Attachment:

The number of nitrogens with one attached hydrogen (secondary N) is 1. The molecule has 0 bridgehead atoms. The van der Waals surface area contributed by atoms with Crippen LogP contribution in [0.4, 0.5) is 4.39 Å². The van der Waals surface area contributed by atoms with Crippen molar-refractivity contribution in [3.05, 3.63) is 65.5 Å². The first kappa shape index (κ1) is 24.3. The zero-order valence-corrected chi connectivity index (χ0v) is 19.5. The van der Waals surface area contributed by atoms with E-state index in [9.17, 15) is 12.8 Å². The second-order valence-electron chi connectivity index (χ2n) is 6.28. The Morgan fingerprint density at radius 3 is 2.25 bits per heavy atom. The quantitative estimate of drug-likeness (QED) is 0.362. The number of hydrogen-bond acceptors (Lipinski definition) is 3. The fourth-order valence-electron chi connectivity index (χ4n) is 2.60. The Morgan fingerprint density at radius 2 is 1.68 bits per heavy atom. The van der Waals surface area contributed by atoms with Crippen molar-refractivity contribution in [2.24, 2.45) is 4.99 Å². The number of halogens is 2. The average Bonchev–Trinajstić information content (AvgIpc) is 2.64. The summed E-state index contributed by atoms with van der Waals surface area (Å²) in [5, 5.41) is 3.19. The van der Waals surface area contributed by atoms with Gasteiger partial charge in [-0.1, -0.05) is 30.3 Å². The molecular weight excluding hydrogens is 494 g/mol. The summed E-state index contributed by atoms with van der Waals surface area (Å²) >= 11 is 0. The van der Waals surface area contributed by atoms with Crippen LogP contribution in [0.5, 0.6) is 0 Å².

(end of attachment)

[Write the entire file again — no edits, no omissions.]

The number of nitrogens with one attached hydrogen (secondary N) is 1. The molecule has 0 bridgehead atoms. The van der Waals surface area contributed by atoms with Crippen LogP contribution in [0.4, 0.5) is 4.39 Å². The van der Waals surface area contributed by atoms with Crippen molar-refractivity contribution in [3.05, 3.63) is 65.5 Å². The first kappa shape index (κ1) is 24.3. The zero-order valence-corrected chi connectivity index (χ0v) is 19.5. The van der Waals surface area contributed by atoms with E-state index in [9.17, 15) is 12.8 Å². The second-order valence-electron chi connectivity index (χ2n) is 6.28. The Morgan fingerprint density at radius 3 is 2.25 bits per heavy atom. The quantitative estimate of drug-likeness (QED) is 0.362. The number of hydrogen-bond acceptors (Lipinski definition) is 3. The fourth-order valence-electron chi connectivity index (χ4n) is 2.60. The Morgan fingerprint density at radius 2 is 1.68 bits per heavy atom. The van der Waals surface area contributed by atoms with Crippen molar-refractivity contribution in [2.24, 2.45) is 4.99 Å². The number of halogens is 2. The average Bonchev–Trinajstić information content (AvgIpc) is 2.64. The summed E-state index contributed by atoms with van der Waals surface area (Å²) in [5, 5.41) is 3.19. The van der Waals surface area contributed by atoms with Gasteiger partial charge in [-0.1, -0.05) is 30.3 Å². The molecular weight excluding hydrogens is 494 g/mol. The summed E-state index contributed by atoms with van der Waals surface area (Å²) >= 11 is 0. The van der Waals surface area contributed by atoms with Crippen LogP contribution in [0.5, 0.6) is 0 Å².